12/03/2014

Newest piece at Fox News: "Ferguson: Obama contines to undermine police departments around the country"

My newest piece at Fox News starts this way:
As a response to the police shooting of Michael Brown, President Obama proposes $263 million for police training and body cameras.  But more police training wouldn’t have prevented the Brown shooting and the president’s proposal plays into the hands of those who blame the police. 
President Obama has continually undermined police departments around the country, and his demand for more training fits that pattern. In 2009, he jumped to the conclusion that Cambridge, Massachusetts police “acted stupidly” when they arrested Henry Gates.  He personalized the Trayvon Martin investigation in a way that to many implied the murder was radically motivated.  And yet again last week, he emphasized that the anger to the verdict was “an understandable reaction” and blacks’ distrust of police is “rooted in realities.” 
Nevertheless, whatever Obama implies, there was absolutely no evidence Officer Darren Wilson was motivated by race and he did exactly what he should have done.  Brown’s robbery of the convenience store, his decision to reach into the police car and punch Wilson while trying to take his gun, and finally Brown’s decision to charge Wilson was what caused the teen’s death. 
Under Missouri law, people can defend themselves with deadly force if they have a “reasonable belief” they need to use it to protect themselves against serious injury or death. Wilson claimed: “I felt that another of those punches in my face could knock me out or worse … I’ve already taken two to the face and I didn’t think I would, the third one could be fatal if he hit me right.”  When Brown later charged Wilson, despite repeated warnings to stop, Wilson worried that he no choice but to shoot Brown. 
But we don’t have to take Wilson’s word for what happened. The forensic evidence is overwhelmingly consistent with his story.  There is no doubt that Brown reached in Wilson’s car and hit him.  Brown’s DNA was found on Wilson’s gun.  Despite strong social pressure, three black witnesses confirmed Wilson’s testimony. 
Police officers in America have a more dangerous job than many people realize and they behave remarkably well under these circumstances. 
In 2013, the assault rate for the general public in the United States was 229 per 100,000 people.  But the rate police were assaulted that year was 9,300 per 100,000 officers – a rate 41 times higher.  The only reason that police don’t die at as high of a rate as people in other professions is because of their training and the fact that they are armed. . . .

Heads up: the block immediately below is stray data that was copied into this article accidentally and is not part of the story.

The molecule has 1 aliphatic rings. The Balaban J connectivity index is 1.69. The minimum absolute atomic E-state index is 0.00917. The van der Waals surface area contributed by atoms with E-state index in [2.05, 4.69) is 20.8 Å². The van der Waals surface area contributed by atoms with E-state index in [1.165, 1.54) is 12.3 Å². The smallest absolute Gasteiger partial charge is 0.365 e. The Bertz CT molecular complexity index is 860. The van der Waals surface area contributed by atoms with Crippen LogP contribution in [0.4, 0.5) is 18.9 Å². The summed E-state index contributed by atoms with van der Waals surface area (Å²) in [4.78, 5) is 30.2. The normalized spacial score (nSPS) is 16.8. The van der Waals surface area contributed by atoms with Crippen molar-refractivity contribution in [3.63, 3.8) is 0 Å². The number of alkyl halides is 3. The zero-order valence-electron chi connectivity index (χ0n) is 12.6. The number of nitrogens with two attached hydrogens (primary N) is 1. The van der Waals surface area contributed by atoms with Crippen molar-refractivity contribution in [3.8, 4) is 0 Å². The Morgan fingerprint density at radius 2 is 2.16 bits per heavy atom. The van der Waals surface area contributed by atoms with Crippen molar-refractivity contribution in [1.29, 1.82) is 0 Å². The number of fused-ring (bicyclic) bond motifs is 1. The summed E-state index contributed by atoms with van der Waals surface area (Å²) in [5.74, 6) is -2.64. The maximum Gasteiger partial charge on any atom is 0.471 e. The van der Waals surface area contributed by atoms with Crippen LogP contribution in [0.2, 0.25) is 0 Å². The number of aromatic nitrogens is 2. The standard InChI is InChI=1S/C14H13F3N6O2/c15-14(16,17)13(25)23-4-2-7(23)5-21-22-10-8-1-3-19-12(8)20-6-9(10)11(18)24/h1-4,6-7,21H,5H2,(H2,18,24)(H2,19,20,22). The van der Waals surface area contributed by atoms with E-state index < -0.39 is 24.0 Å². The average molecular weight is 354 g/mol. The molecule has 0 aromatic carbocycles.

Aggravated assaults don’t necessarily involve injuries, just the attempt to cause serious bodily injury, but police are injured at a very high rate – 2,700 per 100,000 police officer.  That is still much higher than the total assault data for civilians. . . .
The rest of the piece is available here.

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1 Comments:

Blogger Tim Butler said...

"In 2013, the assault rate for the general public in the United States was 229 per 100,000 people. But the rate police were assaulted that year was 9,300 per 100,000 officers – a rate 41 times higher."

A large part of the rather vast differences in assault rates is the difference in the definition of "assault" when referring to incidents involving police officers. I believe that if events between police officers and local residents were judged and reported under the same standards as those between local residents themselves, the numbers would be much closer.

If you're in a peaceful conversation with another person and they casually reach out to lay a hand on your shoulder, you may casually raise your hand to block them, indicating non-verbally that you prefer not to be touched. The conversation continues peacefully and nobody's upset. If your conversation is with a police officer however, you have just reacted "aggressively" and you are now considered (by the officer and all his trainers) to have "assaulted a police officer", a felony for which you can be aggressively arrested, beaten severely to counter "resisting arrest", and killed if the officer decides that you might, possibly, succeed in countering his arrest procedure, which would endanger his safety and therefore his life.

Granted, this is an extreme example and very few officers invite this type of situation or react in this manner to it. The ones who do, however, wind up crippling and killing us, while they eventually get medals for successfully surviving "violent situations" in incident after incident until something stops them.

12/15/2014 12:04 AM  

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